Is It Legal to Dump Your Black Tank at Your House?
The short answer is that it depends. Rules and regulations vary depending on where you live. Consequently, it’s best to call your city office and ask about dumping your black tank at home.
Although the odds are that it’s legal if you own your septic system, we still recommend calling.
We highly advise skipping the google search. If you dump where it’s illegal, you could be harming humans and nature. And you could get a huge fine!
Pro Tip: Don’t know How to Dump an RV Black Water Tank? We uncovered how you can do it with ease!
Why Would I Want to Dump My Black Tank at My House?
Nowadays, it’s easy to find dump stations by using an app or dump station websites. However, you’re more likely to find yourself waiting in line at the station than just driving in and out quickly. Rv dump stations can be time-consuming. Dumping your black tank at home is more convenient, and you can take all the time you need.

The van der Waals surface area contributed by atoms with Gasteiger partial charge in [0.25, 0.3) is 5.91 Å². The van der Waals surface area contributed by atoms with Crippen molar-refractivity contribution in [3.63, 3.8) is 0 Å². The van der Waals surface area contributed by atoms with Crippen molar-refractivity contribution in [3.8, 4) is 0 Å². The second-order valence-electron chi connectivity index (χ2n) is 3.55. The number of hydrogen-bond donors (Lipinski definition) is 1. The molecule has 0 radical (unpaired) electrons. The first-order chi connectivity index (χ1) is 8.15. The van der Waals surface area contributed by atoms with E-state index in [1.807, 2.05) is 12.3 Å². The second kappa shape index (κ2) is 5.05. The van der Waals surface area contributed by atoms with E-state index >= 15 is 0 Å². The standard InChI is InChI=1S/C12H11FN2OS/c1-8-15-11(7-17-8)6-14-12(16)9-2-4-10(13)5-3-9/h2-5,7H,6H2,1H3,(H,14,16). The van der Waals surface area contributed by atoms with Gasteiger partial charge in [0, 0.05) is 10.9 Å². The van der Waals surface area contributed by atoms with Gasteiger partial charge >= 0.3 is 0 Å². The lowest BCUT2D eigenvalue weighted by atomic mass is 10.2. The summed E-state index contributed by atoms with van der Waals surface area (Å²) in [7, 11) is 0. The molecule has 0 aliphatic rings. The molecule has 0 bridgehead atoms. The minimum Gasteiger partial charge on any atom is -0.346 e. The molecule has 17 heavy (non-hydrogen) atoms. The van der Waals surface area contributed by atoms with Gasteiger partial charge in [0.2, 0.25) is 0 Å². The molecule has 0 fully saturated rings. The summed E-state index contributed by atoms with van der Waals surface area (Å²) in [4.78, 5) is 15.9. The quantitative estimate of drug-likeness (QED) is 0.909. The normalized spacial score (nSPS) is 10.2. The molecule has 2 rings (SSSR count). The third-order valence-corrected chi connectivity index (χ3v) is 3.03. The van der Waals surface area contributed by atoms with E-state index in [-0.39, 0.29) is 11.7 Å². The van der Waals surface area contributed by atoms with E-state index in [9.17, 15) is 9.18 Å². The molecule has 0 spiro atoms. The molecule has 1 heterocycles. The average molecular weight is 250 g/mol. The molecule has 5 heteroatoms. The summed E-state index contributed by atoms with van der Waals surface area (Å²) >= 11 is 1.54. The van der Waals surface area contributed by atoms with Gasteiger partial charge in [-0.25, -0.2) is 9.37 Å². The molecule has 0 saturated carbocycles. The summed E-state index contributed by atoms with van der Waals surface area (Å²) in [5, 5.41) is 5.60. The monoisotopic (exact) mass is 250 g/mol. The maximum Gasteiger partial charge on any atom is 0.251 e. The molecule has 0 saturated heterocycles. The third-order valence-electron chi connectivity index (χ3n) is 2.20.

Home disposal also saves time by skipping the extra stop from the campsite, to a dumpsite, to home.
Dumping your black tank at home can also save you money. Dump stations typically charge $10-$25 per dump. Some gas stations offer annual dump station memberships, which are great for full-time RVers. But most people will find dumping at home an excellent way to lower their RV costs.
On the other hand, there are a couple of cons when dumping at home. First, you run the risk of spilling raw sewage all over your home or lawn. If you’re not careful, your hose could twist and snake out of control, spraying poo everywhere. There’s a high risk of contamination.